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Initializing HashSet in Java
  • Difficulty Level : Easy
  • Last Updated : 11 Dec, 2018

Set in Java is an interface which extends Collection. It is an unordered collection of objects in which duplicate values cannot be stored.
Basically, set is implemented by HashSet, LinkedHashSet or TreeSet (sorted representation).
Set has various methods to add, remove clear, size, etc to enhance the usage of this interface.

Method 1: Using Constructor:
In this method first we create an array then convert it to a list and then pass it to the HashSet constructor that accepts another collection.
Integer elements of the set are printed in sorted order.




// Java code for initializing a Set
import java.util.*;
public class Set_example {
    public static void main(String[] args)
    {
        // creating and initializing an array (of non
        // primitive type)
        Integer arr[] = { 5, 6, 7, 8, 1, 2, 3, 4, 3 };
  
        // Set demonstration using HashSet Constructor
        Set<Integer> set = new HashSet<>(Arrays.asList(arr));
  
        // Duplicate elements are not printed in a set.
        System.out.println(set);
    }
}

Method 2 using Collections:
Collections class consists of several methods that operate on collections.
a) Collection.addAll() : adds all the specified elements to the specified collection of the specified type.
b) Collections.unmodifiableSet() : adds the elements and returns an unmodifiable view of the specified set.




// Java code for initializing a Set
import java.util.*;
public class Set_example {
    public static void main(String[] args)
    {
        // creating and initializing an array (of non 
        // primitive type)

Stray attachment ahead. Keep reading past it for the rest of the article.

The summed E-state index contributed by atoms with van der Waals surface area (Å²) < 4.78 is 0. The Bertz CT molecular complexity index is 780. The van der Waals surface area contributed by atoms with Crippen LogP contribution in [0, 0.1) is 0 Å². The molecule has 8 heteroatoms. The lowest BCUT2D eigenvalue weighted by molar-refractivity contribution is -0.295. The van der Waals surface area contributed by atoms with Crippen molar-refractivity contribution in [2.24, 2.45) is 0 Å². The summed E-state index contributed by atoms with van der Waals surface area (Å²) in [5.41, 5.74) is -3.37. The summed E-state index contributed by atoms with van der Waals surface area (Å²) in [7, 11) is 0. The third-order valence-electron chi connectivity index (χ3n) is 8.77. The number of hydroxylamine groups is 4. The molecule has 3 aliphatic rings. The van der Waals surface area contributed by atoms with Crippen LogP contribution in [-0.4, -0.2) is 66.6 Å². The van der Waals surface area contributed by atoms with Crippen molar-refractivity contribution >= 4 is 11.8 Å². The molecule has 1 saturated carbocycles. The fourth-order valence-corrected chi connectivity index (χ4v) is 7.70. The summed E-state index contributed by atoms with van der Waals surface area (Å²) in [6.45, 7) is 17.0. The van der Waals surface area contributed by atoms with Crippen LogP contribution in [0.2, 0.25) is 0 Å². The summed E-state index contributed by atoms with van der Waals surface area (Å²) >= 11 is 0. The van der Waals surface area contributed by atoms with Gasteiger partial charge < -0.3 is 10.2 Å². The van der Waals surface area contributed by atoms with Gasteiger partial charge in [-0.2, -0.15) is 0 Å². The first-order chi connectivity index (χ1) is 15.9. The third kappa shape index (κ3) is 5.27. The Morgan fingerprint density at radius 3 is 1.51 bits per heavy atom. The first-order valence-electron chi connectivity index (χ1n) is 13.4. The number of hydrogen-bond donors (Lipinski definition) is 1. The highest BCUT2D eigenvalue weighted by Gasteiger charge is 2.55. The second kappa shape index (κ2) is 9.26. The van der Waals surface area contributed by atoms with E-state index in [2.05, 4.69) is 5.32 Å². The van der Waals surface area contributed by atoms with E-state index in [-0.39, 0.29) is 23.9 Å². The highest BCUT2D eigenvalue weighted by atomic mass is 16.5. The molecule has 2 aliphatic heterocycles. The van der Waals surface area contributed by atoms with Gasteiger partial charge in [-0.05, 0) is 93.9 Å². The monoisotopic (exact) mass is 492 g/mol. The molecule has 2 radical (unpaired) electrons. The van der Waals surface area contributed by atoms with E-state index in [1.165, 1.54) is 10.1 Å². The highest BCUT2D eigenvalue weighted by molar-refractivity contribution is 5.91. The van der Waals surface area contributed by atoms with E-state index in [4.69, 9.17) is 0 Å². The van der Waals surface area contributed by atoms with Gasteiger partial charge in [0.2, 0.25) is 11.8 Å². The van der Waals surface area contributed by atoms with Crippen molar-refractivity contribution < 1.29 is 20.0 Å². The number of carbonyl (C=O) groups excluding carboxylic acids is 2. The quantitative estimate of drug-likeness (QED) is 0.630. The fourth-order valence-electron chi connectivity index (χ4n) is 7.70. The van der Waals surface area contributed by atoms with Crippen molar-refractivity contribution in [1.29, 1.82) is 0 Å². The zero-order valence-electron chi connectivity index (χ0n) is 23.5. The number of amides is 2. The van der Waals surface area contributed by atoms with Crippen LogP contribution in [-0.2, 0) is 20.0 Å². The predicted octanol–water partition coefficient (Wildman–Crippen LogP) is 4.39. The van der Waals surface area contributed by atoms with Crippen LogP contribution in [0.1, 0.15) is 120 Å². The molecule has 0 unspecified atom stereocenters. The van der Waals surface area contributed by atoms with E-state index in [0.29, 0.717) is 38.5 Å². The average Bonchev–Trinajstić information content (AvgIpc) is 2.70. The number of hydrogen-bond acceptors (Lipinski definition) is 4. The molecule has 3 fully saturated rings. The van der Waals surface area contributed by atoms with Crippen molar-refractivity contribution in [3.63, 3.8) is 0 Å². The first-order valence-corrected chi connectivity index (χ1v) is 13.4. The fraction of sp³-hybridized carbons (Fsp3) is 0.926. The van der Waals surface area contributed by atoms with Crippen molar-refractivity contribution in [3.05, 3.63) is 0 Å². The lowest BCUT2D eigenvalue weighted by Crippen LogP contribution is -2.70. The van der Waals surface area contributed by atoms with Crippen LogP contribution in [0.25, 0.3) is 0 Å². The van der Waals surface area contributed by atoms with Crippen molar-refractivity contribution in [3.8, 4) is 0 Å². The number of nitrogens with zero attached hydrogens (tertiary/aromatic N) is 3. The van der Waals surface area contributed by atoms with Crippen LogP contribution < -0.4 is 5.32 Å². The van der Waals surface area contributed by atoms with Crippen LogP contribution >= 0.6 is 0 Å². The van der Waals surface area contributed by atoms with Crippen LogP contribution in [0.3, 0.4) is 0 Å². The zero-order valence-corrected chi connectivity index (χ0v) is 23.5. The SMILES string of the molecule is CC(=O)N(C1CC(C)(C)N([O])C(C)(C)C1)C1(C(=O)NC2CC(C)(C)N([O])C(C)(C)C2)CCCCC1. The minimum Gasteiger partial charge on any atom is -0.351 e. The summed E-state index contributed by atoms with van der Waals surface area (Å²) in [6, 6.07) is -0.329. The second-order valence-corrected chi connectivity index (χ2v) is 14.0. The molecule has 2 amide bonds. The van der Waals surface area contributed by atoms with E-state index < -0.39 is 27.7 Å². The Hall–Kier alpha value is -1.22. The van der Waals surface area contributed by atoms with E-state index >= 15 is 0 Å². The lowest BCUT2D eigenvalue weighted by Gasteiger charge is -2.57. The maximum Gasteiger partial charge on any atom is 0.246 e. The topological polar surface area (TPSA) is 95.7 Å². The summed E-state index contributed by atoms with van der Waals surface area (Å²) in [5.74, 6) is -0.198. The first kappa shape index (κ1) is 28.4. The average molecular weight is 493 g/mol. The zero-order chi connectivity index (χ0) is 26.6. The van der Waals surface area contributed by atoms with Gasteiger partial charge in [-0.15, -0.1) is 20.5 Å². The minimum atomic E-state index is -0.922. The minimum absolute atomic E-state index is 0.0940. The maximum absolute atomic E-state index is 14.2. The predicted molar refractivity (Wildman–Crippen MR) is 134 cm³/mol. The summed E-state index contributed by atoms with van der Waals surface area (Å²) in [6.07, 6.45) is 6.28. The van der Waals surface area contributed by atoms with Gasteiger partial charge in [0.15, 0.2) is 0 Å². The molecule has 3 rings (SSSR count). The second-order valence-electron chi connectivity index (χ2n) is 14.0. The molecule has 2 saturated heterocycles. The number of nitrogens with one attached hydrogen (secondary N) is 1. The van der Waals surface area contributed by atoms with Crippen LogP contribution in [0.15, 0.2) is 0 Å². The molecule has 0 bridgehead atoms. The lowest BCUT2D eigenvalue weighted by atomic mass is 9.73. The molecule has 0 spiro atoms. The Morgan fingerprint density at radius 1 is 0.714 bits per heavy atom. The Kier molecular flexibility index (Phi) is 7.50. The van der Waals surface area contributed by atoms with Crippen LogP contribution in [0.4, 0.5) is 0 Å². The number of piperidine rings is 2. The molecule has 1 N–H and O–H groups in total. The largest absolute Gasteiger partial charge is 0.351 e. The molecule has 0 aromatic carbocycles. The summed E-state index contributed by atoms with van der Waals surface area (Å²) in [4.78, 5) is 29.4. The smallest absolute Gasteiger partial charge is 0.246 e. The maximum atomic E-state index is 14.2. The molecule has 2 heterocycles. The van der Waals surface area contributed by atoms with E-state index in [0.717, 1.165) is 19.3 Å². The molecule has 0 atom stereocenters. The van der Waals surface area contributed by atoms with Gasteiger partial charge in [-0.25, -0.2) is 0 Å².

Integer arr[] = { 5, 6, 7, 8, 1, 2, 3, 4, 3 };
  
        // Set deonstration using Collections.addAll
        Set<Integer> set = Collections.<Integer> emptySet();
        Collections.addAll(set =
                    new HashSet<Integer>(Arrays.asList(arr)));
  
        // initializing set using Collections.unmodifiable set
        Set<Integer> set2 = 
             Collections.unmodifiableSet(new HashSet<Integer>
                                         (Arrays.asList(arr)));
  
        // Duplicate elements are not printed in a set.
        System.out.println(set);
    }
}

Method 3: using .add() each time
Create a set and using .add() method we add the elements into the set




// Java code for initializing a Set
import java.util.*;
public class Set_example {
  
    public static void main(String[] args)
    {
        // Create a set
        Set<Integer> set = new HashSet<Integer>();
  
        // Add some elements to the set
        set.add(1);
        set.add(2);
        set.add(3);
        set.add(4);
        set.add(5);
        set.add(6);
        set.add(7);
        set.add(8);
  
        // Adding a duplicate element has no effect
        set.add(3);
        System.out.println(set);
    }
}

Output:



[1, 2, 3, 4, 5, 6, 7, 8]

This article is contributed by Nikita Tiwari. If you like GeeksforGeeks and would like to contribute, you can also write an article using contribute.geeksforgeeks.org or mail your article to contribute@geeksforgeeks.org. See your article appearing on the GeeksforGeeks main page and help other Geeks.

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